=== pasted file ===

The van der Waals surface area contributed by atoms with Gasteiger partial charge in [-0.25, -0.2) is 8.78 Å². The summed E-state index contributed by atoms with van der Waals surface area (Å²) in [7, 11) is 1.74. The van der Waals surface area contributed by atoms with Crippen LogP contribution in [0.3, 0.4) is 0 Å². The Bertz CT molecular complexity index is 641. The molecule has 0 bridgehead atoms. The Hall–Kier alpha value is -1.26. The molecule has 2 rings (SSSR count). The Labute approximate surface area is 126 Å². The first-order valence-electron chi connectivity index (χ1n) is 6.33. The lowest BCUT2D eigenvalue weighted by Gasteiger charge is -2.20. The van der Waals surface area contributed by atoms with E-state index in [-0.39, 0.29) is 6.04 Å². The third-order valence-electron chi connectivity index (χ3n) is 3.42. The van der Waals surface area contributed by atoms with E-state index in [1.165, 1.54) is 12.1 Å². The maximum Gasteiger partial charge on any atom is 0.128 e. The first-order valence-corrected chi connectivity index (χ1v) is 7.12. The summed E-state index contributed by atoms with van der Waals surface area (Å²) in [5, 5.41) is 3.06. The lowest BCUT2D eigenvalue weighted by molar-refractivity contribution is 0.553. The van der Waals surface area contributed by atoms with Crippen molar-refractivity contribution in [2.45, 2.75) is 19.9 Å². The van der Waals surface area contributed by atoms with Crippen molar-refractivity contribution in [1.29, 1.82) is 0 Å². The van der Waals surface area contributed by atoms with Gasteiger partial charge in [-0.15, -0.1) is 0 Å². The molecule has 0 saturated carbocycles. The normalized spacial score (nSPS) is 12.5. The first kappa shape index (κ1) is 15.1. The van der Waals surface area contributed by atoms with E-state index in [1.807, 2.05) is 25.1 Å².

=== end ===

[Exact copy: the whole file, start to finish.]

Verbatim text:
The van der Waals surface area contributed by atoms with Gasteiger partial charge in [-0.25, -0.2) is 8.78 Å². The summed E-state index contributed by atoms with van der Waals surface area (Å²) in [7, 11) is 1.74. The van der Waals surface area contributed by atoms with Crippen LogP contribution in [0.3, 0.4) is 0 Å². The Bertz CT molecular complexity index is 641. The molecule has 0 bridgehead atoms. The Hall–Kier alpha value is -1.26. The molecule has 2 rings (SSSR count). The Labute approximate surface area is 126 Å². The first-order valence-electron chi connectivity index (χ1n) is 6.33. The lowest BCUT2D eigenvalue weighted by Gasteiger charge is -2.20. The van der Waals surface area contributed by atoms with E-state index in [-0.39, 0.29) is 6.04 Å². The third-order valence-electron chi connectivity index (χ3n) is 3.42. The van der Waals surface area contributed by atoms with E-state index in [1.165, 1.54) is 12.1 Å². The maximum Gasteiger partial charge on any atom is 0.128 e. The first-order valence-corrected chi connectivity index (χ1v) is 7.12. The summed E-state index contributed by atoms with van der Waals surface area (Å²) in [5, 5.41) is 3.06. The lowest BCUT2D eigenvalue weighted by molar-refractivity contribution is 0.553. The van der Waals surface area contributed by atoms with Crippen molar-refractivity contribution in [2.45, 2.75) is 19.9 Å². The van der Waals surface area contributed by atoms with Crippen molar-refractivity contribution in [1.29, 1.82) is 0 Å². The van der Waals surface area contributed by atoms with Gasteiger partial charge in [-0.15, -0.1) is 0 Å². The molecule has 0 saturated carbocycles. The normalized spacial score (nSPS) is 12.5. The first kappa shape index (κ1) is 15.1. The van der Waals surface area contributed by atoms with E-state index in [1.807, 2.05) is 25.1 Å².